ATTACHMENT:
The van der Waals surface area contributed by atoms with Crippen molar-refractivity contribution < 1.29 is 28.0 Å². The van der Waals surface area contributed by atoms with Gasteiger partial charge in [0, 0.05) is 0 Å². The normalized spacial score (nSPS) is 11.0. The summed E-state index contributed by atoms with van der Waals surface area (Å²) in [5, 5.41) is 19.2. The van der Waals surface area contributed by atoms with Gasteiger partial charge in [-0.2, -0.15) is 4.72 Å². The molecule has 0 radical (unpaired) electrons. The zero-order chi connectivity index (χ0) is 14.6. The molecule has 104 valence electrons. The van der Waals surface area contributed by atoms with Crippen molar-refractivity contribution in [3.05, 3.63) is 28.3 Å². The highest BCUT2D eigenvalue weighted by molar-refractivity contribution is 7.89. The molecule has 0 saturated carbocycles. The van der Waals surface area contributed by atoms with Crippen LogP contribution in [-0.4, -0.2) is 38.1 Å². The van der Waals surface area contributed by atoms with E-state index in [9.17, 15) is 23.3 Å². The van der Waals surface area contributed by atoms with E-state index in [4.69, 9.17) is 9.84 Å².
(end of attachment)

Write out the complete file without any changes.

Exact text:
The van der Waals surface area contributed by atoms with Crippen molar-refractivity contribution < 1.29 is 28.0 Å². The van der Waals surface area contributed by atoms with Gasteiger partial charge in [0, 0.05) is 0 Å². The normalized spacial score (nSPS) is 11.0. The summed E-state index contributed by atoms with van der Waals surface area (Å²) in [5, 5.41) is 19.2. The van der Waals surface area contributed by atoms with Gasteiger partial charge in [-0.2, -0.15) is 4.72 Å². The molecule has 0 radical (unpaired) electrons. The zero-order chi connectivity index (χ0) is 14.6. The molecule has 104 valence electrons. The van der Waals surface area contributed by atoms with Crippen molar-refractivity contribution in [3.05, 3.63) is 28.3 Å². The highest BCUT2D eigenvalue weighted by molar-refractivity contribution is 7.89. The molecule has 0 saturated carbocycles. The van der Waals surface area contributed by atoms with Crippen LogP contribution in [-0.4, -0.2) is 38.1 Å². The van der Waals surface area contributed by atoms with E-state index in [9.17, 15) is 23.3 Å². The van der Waals surface area contributed by atoms with E-state index in [4.69, 9.17) is 9.84 Å².